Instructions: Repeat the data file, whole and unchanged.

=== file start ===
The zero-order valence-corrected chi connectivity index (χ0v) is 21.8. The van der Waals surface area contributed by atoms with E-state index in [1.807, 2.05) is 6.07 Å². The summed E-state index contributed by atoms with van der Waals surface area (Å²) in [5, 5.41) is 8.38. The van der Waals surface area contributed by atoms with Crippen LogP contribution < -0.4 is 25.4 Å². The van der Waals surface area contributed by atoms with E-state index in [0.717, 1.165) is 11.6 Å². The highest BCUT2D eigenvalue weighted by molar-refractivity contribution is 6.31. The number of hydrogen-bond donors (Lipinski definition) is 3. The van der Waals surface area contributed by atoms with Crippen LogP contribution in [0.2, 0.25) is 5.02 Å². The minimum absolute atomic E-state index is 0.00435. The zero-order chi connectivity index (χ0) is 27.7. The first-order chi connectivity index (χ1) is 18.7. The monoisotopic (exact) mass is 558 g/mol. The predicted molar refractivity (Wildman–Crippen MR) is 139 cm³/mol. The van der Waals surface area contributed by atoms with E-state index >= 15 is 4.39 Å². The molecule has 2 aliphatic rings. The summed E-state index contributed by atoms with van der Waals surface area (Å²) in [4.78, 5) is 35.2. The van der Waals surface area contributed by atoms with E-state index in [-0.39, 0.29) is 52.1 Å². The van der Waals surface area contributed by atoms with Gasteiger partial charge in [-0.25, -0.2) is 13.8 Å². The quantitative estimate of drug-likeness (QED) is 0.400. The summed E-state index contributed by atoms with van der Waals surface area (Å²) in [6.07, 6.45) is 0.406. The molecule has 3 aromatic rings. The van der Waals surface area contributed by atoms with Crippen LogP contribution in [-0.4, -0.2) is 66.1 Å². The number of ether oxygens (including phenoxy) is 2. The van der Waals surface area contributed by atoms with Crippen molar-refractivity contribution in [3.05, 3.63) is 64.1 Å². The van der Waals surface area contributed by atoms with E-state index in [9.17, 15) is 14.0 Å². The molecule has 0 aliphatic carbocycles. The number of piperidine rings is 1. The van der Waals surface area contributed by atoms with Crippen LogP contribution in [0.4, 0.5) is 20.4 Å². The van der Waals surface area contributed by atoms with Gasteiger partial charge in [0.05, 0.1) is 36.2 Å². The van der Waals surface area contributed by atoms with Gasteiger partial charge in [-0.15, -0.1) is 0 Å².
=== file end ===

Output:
The zero-order valence-corrected chi connectivity index (χ0v) is 21.8. The van der Waals surface area contributed by atoms with E-state index in [1.807, 2.05) is 6.07 Å². The summed E-state index contributed by atoms with van der Waals surface area (Å²) in [5, 5.41) is 8.38. The van der Waals surface area contributed by atoms with Crippen LogP contribution < -0.4 is 25.4 Å². The van der Waals surface area contributed by atoms with E-state index in [0.717, 1.165) is 11.6 Å². The highest BCUT2D eigenvalue weighted by molar-refractivity contribution is 6.31. The number of hydrogen-bond donors (Lipinski definition) is 3. The van der Waals surface area contributed by atoms with Crippen LogP contribution in [0.2, 0.25) is 5.02 Å². The minimum absolute atomic E-state index is 0.00435. The zero-order chi connectivity index (χ0) is 27.7. The first-order chi connectivity index (χ1) is 18.7. The monoisotopic (exact) mass is 558 g/mol. The predicted molar refractivity (Wildman–Crippen MR) is 139 cm³/mol. The van der Waals surface area contributed by atoms with E-state index >= 15 is 4.39 Å². The molecule has 2 aliphatic rings. The summed E-state index contributed by atoms with van der Waals surface area (Å²) in [4.78, 5) is 35.2. The van der Waals surface area contributed by atoms with E-state index in [-0.39, 0.29) is 52.1 Å². The van der Waals surface area contributed by atoms with Gasteiger partial charge in [-0.25, -0.2) is 13.8 Å². The quantitative estimate of drug-likeness (QED) is 0.400. The summed E-state index contributed by atoms with van der Waals surface area (Å²) in [6.07, 6.45) is 0.406. The molecule has 3 aromatic rings. The van der Waals surface area contributed by atoms with Crippen LogP contribution in [-0.4, -0.2) is 66.1 Å². The number of ether oxygens (including phenoxy) is 2. The van der Waals surface area contributed by atoms with Crippen molar-refractivity contribution in [3.05, 3.63) is 64.1 Å². The van der Waals surface area contributed by atoms with E-state index in [9.17, 15) is 14.0 Å². The molecule has 0 aliphatic carbocycles. The number of piperidine rings is 1. The van der Waals surface area contributed by atoms with Crippen LogP contribution in [0.4, 0.5) is 20.4 Å². The van der Waals surface area contributed by atoms with Gasteiger partial charge in [0.05, 0.1) is 36.2 Å². The van der Waals surface area contributed by atoms with Gasteiger partial charge in [-0.15, -0.1) is 0 Å².